The phenomenon of continually expanded years of retirement, however, is not just a question for Social Security or government policy more generally. It is a question about how we decide to live our lives and best use our nation’s pool of human capital in the 21st century. In the next few decades, older workers will be seen as women were in the last half of the 20th century: the largest pool of underutilized talent in the economy. If we modernize the signals and symbols around the idea of when old age begins — not just in Social Security but in the private sector as well — labor demand is likely to shift toward this pool of talent.

This argument is supported by evidence from history. Over the last half of the 20th century, the entry of women and baby boomers into the workforce made it easy to meet labor demand and allow other workers to retire for ever more years. The employment rate of adults, measured as a percentage of all adults, has increased in almost every non-recession year. That suggests that it’s a mistake to project the future work of those aged 62 to 68 by their recent employment rates, just as it was wrong to project the labor supply of women in 2000 by what they were doing in 1950. And increasing employment for older Americans need not come at the expense of younger workers, because the income older workers earn translates to more demand and more jobs for all. Put another way, by inefficiently pushing people into retirement, we’re reducing their output and personal income in ways that reverberate throughout the economy in the same way as an increase in unemployment does.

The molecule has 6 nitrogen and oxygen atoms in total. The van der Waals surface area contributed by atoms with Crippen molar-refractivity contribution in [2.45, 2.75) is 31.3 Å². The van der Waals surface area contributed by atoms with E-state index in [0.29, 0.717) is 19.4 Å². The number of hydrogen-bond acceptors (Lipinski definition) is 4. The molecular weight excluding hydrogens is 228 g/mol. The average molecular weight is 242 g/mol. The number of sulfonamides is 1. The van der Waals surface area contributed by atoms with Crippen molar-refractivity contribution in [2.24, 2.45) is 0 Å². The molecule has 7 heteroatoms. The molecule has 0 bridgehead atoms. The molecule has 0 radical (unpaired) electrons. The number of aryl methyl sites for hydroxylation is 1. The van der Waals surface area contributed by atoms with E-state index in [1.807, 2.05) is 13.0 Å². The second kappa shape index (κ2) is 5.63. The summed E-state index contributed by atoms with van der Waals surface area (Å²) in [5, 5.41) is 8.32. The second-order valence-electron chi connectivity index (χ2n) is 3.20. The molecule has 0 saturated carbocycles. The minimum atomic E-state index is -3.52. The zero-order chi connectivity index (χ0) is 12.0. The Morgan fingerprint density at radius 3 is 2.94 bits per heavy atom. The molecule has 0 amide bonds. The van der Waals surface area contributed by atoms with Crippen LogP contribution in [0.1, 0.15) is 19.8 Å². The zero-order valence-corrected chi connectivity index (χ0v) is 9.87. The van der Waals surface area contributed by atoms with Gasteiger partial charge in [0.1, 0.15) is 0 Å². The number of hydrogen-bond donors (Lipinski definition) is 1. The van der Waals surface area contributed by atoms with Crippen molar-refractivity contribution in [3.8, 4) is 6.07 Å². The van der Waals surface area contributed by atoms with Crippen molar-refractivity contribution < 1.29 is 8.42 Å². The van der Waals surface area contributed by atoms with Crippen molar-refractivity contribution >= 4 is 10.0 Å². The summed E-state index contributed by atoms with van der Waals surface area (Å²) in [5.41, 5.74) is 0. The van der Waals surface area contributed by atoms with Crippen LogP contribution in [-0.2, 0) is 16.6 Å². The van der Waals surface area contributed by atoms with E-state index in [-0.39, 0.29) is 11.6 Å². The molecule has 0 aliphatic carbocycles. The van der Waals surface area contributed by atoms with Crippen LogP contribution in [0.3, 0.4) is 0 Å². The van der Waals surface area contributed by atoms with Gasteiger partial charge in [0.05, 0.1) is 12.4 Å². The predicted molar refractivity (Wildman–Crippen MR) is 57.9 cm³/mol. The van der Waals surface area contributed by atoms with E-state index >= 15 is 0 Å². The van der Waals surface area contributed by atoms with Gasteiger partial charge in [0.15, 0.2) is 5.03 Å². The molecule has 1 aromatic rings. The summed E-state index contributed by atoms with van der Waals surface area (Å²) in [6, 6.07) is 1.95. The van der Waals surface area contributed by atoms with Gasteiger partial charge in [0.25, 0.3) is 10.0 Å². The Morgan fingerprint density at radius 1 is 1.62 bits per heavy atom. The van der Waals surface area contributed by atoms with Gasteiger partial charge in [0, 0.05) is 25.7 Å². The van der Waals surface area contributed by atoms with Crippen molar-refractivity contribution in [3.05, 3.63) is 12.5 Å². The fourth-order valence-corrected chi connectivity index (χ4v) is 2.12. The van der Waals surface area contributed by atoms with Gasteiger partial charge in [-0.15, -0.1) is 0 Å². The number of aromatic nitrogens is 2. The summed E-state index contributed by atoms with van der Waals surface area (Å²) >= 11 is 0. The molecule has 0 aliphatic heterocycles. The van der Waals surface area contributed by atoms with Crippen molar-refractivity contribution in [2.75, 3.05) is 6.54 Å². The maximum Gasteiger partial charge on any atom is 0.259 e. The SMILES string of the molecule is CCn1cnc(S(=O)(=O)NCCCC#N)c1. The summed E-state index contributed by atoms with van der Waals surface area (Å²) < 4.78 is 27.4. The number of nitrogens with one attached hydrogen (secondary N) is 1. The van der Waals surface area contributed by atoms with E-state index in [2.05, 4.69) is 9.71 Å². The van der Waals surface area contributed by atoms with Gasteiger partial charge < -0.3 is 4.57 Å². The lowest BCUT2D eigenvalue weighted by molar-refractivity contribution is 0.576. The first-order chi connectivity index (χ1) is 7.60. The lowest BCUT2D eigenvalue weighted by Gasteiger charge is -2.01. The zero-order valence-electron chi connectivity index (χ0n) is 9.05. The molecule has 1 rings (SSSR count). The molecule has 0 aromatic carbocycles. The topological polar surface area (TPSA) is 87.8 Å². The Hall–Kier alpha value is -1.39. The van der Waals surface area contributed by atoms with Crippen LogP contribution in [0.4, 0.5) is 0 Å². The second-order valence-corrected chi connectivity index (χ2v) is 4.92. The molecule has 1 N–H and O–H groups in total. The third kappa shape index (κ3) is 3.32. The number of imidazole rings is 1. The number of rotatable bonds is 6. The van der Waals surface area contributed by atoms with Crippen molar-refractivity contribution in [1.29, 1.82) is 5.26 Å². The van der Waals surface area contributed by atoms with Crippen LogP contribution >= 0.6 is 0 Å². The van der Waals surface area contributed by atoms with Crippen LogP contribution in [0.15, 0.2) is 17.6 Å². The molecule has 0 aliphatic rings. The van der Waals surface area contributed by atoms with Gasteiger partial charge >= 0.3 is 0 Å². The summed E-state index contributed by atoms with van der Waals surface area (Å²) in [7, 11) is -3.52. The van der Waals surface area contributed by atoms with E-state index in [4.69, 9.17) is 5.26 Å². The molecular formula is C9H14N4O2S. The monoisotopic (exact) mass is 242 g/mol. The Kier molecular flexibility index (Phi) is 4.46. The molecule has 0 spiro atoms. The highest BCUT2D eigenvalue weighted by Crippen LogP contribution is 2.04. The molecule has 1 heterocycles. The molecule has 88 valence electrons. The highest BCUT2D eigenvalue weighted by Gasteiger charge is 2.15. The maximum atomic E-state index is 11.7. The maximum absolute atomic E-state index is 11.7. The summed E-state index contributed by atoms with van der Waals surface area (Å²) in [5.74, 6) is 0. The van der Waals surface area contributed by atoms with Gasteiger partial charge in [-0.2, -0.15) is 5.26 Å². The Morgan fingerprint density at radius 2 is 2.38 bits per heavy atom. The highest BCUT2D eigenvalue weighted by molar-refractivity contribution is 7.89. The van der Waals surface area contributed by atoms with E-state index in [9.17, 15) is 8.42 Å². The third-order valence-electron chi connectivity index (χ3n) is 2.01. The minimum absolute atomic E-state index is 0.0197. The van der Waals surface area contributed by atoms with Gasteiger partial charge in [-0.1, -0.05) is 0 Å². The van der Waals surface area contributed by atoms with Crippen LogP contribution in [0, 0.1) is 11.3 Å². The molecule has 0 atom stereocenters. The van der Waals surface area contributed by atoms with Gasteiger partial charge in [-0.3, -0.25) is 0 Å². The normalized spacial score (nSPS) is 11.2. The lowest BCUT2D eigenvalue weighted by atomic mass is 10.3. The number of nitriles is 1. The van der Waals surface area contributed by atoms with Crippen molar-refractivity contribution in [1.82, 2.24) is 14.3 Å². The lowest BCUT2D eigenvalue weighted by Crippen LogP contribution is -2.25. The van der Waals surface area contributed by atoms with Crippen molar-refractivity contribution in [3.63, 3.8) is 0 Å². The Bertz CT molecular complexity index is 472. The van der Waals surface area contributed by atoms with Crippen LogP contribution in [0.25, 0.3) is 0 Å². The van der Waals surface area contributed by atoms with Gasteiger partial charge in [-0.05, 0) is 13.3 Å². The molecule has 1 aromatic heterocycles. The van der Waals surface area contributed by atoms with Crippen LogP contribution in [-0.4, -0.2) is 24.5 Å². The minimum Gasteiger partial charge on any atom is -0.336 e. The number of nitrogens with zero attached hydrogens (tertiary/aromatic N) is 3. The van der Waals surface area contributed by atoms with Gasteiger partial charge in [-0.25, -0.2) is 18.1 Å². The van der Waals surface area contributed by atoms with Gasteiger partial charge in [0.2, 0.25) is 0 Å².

We are at a time when we need to look at all the elements of our nation’s social contract — those we created deliberately and those that arose by accident — and question whether they are achieving the goals of social justice and progressivity as well as making the best use of our most valuable resource — our people. The unintended transformation of Social Security into a middle-age retirement system has proved to be a poor way of promoting progressivity and dealing with larger macroeconomic questions, and a gradual shift in the other direction would have countless benefits for older Americans, those with greater needs among old and young alike, and the economy as a whole.

Eugene Steuerle holds the Richard B. Fisher Chair at the Urban Institute in Washington, D.C. and writes the on-line column “The Government We Deserve.”